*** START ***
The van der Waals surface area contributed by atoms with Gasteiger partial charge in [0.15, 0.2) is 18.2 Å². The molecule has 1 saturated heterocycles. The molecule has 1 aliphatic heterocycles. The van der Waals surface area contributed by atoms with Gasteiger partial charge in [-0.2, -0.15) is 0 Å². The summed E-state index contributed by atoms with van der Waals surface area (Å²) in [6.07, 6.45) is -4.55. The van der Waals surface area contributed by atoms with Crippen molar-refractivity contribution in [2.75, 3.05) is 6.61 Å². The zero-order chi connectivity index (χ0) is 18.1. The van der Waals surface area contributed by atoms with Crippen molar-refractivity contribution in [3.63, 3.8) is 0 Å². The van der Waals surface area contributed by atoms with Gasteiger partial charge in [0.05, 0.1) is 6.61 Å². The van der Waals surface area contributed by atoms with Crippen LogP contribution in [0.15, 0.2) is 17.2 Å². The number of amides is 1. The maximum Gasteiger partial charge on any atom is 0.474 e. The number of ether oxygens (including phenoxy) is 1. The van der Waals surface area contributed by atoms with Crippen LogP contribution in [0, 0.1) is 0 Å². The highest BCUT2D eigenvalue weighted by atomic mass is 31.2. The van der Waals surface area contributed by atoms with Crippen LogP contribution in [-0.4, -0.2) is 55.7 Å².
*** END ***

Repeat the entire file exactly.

The van der Waals surface area contributed by atoms with Gasteiger partial charge in [0.15, 0.2) is 18.2 Å². The molecule has 1 saturated heterocycles. The molecule has 1 aliphatic heterocycles. The van der Waals surface area contributed by atoms with Gasteiger partial charge in [-0.2, -0.15) is 0 Å². The summed E-state index contributed by atoms with van der Waals surface area (Å²) in [6.07, 6.45) is -4.55. The van der Waals surface area contributed by atoms with Crippen molar-refractivity contribution in [2.75, 3.05) is 6.61 Å². The zero-order chi connectivity index (χ0) is 18.1. The van der Waals surface area contributed by atoms with Crippen molar-refractivity contribution in [3.63, 3.8) is 0 Å². The van der Waals surface area contributed by atoms with Gasteiger partial charge in [0.05, 0.1) is 6.61 Å². The van der Waals surface area contributed by atoms with Crippen LogP contribution in [0.15, 0.2) is 17.2 Å². The number of amides is 1. The maximum Gasteiger partial charge on any atom is 0.474 e. The number of ether oxygens (including phenoxy) is 1. The van der Waals surface area contributed by atoms with Crippen LogP contribution in [0, 0.1) is 0 Å². The highest BCUT2D eigenvalue weighted by atomic mass is 31.2. The van der Waals surface area contributed by atoms with Crippen LogP contribution in [-0.4, -0.2) is 55.7 Å².